Biofuels in the 2019 Minnesota legislative session

  • Wednesday, 30 January 2019 13:18

ED Column Web

With 1,125 bills introduced thus far in the 2019 Minnesota Legislative session, it can be easy for issues to get lost in the process of making laws. This is where MN Biofuels comes in to do its advocacy work by providing legislative leaders the tools to focus on issues that are important to the ethanol industry and the state.

To keep the focus on lowering barriers for biofuel producers and providing the growing number of motorists greater access to biofuels, we have opened up key discussions with the Governor and some of his cabinet members and state lawmakers. Specifically, our focus this 2019 legislative session will be on advancing four initiatives.

Our first initiative is about securing additional funding for biofuel infrastructure. We are working with legislative leaders to find a pathway to provide financial assistance to some 150 retailers who are keen on offering E15 and higher blends of ethanol.

Our second initiative recognizes the challenges that come with the EPA's approach to providing RVP relief for E15 by this summer. While we remain optimistic that the agency will promulgate some rule, given the recent government shutdown and possibly another one on the horizon, we are working on a backup plan should the EPA fail to lift the RVP ban on E15 this summer.  Such a plan will require close work with the Governor and other stakeholders.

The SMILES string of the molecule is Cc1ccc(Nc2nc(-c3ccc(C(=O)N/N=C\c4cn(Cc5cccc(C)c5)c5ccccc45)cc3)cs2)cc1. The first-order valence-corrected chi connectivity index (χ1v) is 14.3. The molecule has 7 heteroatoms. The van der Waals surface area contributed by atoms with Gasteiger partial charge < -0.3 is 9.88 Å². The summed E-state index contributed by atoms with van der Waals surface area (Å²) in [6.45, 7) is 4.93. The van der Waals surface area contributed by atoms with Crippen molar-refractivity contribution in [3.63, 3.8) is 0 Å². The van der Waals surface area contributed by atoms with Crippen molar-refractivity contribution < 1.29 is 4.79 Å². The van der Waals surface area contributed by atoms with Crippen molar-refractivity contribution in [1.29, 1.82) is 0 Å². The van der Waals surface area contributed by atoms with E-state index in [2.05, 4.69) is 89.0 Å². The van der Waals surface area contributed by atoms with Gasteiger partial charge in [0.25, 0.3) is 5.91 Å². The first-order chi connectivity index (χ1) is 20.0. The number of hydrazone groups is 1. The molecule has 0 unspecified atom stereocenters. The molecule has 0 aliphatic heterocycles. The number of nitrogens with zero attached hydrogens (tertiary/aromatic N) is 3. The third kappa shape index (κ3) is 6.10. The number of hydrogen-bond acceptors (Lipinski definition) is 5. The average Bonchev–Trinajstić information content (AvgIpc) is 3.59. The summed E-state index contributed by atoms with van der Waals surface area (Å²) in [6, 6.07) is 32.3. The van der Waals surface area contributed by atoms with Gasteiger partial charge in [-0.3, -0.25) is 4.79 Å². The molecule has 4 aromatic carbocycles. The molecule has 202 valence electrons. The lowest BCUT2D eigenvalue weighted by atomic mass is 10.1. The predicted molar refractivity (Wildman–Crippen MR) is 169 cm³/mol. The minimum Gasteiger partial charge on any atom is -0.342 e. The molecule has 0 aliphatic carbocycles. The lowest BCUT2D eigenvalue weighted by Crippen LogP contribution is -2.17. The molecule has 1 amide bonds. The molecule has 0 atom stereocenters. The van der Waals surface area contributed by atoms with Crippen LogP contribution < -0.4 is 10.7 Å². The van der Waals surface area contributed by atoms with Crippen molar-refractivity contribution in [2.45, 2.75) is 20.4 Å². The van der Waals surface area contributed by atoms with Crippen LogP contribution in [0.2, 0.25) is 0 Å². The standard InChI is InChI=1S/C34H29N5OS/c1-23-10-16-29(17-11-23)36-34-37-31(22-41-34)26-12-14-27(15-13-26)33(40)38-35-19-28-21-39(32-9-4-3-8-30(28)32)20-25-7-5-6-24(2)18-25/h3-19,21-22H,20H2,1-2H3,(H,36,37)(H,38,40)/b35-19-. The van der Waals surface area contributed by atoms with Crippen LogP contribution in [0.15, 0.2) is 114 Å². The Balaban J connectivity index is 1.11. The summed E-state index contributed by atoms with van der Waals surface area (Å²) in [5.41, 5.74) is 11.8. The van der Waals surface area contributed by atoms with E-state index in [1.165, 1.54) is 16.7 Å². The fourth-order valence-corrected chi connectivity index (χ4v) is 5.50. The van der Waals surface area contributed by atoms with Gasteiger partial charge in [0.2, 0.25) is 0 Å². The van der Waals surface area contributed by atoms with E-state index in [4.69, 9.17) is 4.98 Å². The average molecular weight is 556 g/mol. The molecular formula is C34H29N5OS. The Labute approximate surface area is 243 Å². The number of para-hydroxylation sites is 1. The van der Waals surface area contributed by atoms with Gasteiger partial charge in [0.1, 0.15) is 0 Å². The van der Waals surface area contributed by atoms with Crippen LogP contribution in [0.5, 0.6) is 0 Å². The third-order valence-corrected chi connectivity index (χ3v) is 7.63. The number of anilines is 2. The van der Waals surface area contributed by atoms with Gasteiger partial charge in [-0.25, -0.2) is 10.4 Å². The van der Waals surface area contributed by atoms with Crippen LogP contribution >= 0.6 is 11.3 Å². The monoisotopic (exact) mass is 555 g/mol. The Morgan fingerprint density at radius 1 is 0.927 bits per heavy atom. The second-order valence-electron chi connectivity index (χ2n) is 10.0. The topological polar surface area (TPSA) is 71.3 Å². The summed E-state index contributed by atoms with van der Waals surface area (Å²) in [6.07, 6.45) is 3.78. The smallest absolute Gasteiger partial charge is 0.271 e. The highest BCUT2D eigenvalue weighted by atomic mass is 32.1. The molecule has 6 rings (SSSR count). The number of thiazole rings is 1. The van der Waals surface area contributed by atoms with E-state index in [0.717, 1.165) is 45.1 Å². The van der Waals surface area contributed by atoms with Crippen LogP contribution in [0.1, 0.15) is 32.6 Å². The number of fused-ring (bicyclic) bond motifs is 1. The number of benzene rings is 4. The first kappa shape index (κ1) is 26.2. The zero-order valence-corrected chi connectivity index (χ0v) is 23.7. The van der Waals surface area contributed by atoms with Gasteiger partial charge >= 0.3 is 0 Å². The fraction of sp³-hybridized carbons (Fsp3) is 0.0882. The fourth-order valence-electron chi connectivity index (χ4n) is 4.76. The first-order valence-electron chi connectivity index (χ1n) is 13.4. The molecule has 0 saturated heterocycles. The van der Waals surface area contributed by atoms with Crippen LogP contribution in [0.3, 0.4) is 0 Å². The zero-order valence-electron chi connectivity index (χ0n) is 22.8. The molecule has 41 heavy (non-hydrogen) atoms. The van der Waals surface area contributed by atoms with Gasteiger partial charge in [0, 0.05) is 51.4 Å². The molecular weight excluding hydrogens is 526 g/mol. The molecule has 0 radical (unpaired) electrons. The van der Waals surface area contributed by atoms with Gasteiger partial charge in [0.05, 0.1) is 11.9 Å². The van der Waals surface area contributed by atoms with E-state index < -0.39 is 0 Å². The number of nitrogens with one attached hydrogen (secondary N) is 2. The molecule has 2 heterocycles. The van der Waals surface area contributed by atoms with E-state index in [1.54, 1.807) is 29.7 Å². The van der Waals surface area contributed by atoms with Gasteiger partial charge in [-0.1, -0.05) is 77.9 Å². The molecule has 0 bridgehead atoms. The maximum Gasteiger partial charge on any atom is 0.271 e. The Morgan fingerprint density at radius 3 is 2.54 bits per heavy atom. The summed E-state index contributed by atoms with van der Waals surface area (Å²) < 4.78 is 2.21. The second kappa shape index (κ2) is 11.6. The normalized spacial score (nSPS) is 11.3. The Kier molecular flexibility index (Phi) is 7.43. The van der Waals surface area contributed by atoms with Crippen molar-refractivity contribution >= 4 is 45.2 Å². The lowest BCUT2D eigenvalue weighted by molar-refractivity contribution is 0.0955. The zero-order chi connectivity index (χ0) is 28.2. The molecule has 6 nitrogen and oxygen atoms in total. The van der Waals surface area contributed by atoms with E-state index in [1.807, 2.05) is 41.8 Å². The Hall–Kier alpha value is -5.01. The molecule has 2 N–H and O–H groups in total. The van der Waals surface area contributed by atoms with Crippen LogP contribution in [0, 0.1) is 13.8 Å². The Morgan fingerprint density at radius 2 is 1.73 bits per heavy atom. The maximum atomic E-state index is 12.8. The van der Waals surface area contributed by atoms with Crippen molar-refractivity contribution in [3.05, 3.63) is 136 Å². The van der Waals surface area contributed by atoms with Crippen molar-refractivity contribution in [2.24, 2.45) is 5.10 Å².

Our third initiative goes to the potential use of E15 and higher ethanol blends by state, county and municipal fleet vehicles. Our focus will be on the Department of Administration and fully using state procurement contracts to make E15 readily available for the aforementioned fleet vehicles. This would be another incremental step in the process of making E15 the new regular fuel across Minneosta.

Lastly, we are working with lawmakers and the Governor to make Minnesota a new and refreshed leader when it comes to biofuels. Toward this end, we are exploring a fleet testing program concept and how we might engage with various state agencies and the University of Minnesota to either add to existing research on 30 percent and 40 percent blends of ethanol or blaze our own trail.

It should be noted that the bedrock principles for our initiatives are found in two important Minnesota laws. One law calls for displacing petroleum with at least 30 percent volume ethanol by 2025 (Governor Walz has signaled strong interest in fulling the aims of the Petroleum Replacement Promotion law). The other law calls for cutting greenhouse gas emissions to a level at least 30 percent below 2005 levels by 2025.  Given that ethanol reduces greenhouse gas emission in the transportation sector, ethanol is an ideal tool by which to satisfy this policy objective.  

Given the receptivity to the concepts presented by MN Biofuels, we expect the 2019 legislative session to be fast paced and filled with potential to move the ethanol industry closer to fulfilling the Minnesota public policy objectives and more fully and effectively reducing greenhouse gas emissions.